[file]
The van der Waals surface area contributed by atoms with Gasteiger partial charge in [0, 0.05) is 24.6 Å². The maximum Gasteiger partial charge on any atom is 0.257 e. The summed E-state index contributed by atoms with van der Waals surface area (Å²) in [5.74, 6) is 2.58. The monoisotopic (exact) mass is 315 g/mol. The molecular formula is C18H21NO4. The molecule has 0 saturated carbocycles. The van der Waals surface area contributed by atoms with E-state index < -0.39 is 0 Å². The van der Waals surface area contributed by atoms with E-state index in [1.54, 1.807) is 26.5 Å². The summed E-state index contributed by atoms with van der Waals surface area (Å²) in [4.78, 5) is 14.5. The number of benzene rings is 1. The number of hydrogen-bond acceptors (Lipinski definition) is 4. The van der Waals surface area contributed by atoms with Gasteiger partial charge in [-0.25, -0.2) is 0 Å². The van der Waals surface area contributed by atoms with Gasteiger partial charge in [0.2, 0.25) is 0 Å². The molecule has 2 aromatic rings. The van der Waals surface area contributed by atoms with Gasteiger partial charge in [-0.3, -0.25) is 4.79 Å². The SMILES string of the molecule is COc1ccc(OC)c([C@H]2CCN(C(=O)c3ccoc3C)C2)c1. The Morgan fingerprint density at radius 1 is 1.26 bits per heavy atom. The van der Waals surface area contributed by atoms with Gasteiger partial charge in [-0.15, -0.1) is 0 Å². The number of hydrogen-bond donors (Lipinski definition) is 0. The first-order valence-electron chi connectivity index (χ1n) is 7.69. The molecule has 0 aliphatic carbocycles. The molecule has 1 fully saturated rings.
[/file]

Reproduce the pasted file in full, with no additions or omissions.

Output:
The van der Waals surface area contributed by atoms with Gasteiger partial charge in [0, 0.05) is 24.6 Å². The maximum Gasteiger partial charge on any atom is 0.257 e. The summed E-state index contributed by atoms with van der Waals surface area (Å²) in [5.74, 6) is 2.58. The monoisotopic (exact) mass is 315 g/mol. The molecular formula is C18H21NO4. The molecule has 0 saturated carbocycles. The van der Waals surface area contributed by atoms with E-state index < -0.39 is 0 Å². The van der Waals surface area contributed by atoms with E-state index in [1.54, 1.807) is 26.5 Å². The summed E-state index contributed by atoms with van der Waals surface area (Å²) in [4.78, 5) is 14.5. The number of benzene rings is 1. The number of hydrogen-bond acceptors (Lipinski definition) is 4. The van der Waals surface area contributed by atoms with Gasteiger partial charge in [-0.25, -0.2) is 0 Å². The van der Waals surface area contributed by atoms with Gasteiger partial charge in [0.2, 0.25) is 0 Å². The molecule has 2 aromatic rings. The van der Waals surface area contributed by atoms with Gasteiger partial charge in [-0.3, -0.25) is 4.79 Å². The SMILES string of the molecule is COc1ccc(OC)c([C@H]2CCN(C(=O)c3ccoc3C)C2)c1. The Morgan fingerprint density at radius 1 is 1.26 bits per heavy atom. The van der Waals surface area contributed by atoms with Gasteiger partial charge in [-0.15, -0.1) is 0 Å². The number of hydrogen-bond donors (Lipinski definition) is 0. The first-order valence-electron chi connectivity index (χ1n) is 7.69. The molecule has 0 aliphatic carbocycles. The molecule has 1 fully saturated rings.